Baie Haahopu, Nuku Hiva

Wed 14 May 2014 20:02
08:49.47S 140:14.93W

We've been waiting for a battery charger, to charge our main "house" batteries, to arrive. The old one failed on route to the Galapagos, it was within the warranty period so the manufacturer shipped one out to us. It arrived in Tahiti some weeks ago but we've been having trouble getting customs to release it - they want an invoice and as it's a warranty replacement we don't have one! But it's been finally sorted and the new one has been swapped in and is working fine. We've been relying on our wind and solar to charge our batteries, with the alternator on the engine as an emergency back up, but there are days that are overcast with no wind so it's good to be able to charge by running the generator now and again.

This means that we're now able to leave for the Tuamotus, however the weather doesn't look good for a few days so we're delayed again. We decided to see more of Nuku Hiva whilst we're waiting so left to go around to the North East corner of the island. When we came out of the bay the swell was high and the wind around 30 knots from the East. We were shipping green water over the bow and the side decks were totally covered, so we turned tail and surfed the waves with the dolphins around the West of the Island instead. On the West coast we found this little bay and stopped for the night.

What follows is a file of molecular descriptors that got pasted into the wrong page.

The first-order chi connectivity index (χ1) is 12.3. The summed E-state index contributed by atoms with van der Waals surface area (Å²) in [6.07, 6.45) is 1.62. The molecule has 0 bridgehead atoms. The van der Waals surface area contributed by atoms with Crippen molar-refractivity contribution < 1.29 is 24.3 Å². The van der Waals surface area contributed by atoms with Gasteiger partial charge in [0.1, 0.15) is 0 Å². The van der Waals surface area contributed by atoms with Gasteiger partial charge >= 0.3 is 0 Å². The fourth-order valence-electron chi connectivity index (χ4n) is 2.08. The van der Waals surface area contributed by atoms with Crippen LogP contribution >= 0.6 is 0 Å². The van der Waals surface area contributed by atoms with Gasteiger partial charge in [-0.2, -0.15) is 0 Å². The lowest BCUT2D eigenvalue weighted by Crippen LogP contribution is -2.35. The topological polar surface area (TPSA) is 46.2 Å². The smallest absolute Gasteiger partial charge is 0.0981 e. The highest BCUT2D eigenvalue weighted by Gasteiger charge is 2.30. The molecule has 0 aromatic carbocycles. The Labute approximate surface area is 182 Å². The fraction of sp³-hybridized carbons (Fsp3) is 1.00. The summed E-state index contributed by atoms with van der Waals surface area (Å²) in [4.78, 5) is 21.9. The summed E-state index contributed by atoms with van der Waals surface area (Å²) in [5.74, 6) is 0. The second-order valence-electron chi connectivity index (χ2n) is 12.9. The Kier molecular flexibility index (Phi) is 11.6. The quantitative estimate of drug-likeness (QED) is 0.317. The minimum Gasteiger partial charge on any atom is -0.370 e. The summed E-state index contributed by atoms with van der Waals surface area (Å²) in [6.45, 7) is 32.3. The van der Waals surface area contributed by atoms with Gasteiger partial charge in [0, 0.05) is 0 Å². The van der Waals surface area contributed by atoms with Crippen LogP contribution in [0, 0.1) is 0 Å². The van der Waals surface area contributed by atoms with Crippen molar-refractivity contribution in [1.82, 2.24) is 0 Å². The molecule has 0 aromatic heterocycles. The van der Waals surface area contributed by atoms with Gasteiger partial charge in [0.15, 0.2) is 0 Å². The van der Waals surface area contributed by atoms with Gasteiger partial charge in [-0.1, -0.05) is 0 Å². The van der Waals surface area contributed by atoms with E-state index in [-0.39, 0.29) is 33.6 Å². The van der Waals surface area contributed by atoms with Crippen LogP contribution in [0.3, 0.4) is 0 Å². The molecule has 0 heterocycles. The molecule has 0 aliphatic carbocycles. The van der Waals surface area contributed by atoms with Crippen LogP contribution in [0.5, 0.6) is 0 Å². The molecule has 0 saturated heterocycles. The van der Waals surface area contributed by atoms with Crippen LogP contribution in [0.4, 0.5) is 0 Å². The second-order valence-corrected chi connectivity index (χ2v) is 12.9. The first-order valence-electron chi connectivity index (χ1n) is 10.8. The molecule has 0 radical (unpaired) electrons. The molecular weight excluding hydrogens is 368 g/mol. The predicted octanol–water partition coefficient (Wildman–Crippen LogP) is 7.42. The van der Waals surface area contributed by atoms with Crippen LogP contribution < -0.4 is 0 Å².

The first sight that greeted us was a huge manta ray just below the surface, putting both wing tips out like shark fins on each stroke of his flight. Once anchored we were quickly in with our snorkels and, after checking the anchor, swam across to the rocks along the North of the bay. As we approached a reef shark swam across in front of us, not too big, about 5 or 6 feet long, not interested in us, just going about his business as a good shark should. The snorkel was all we'd hoped: hundreds of fish, sometimes so many feeding together that the bottom was carpeted with yellow fish whilst silver schools swam past just under the surface.

This Waiting On Weather isn't so bad after all...

radio email processed by SailMail
for information see: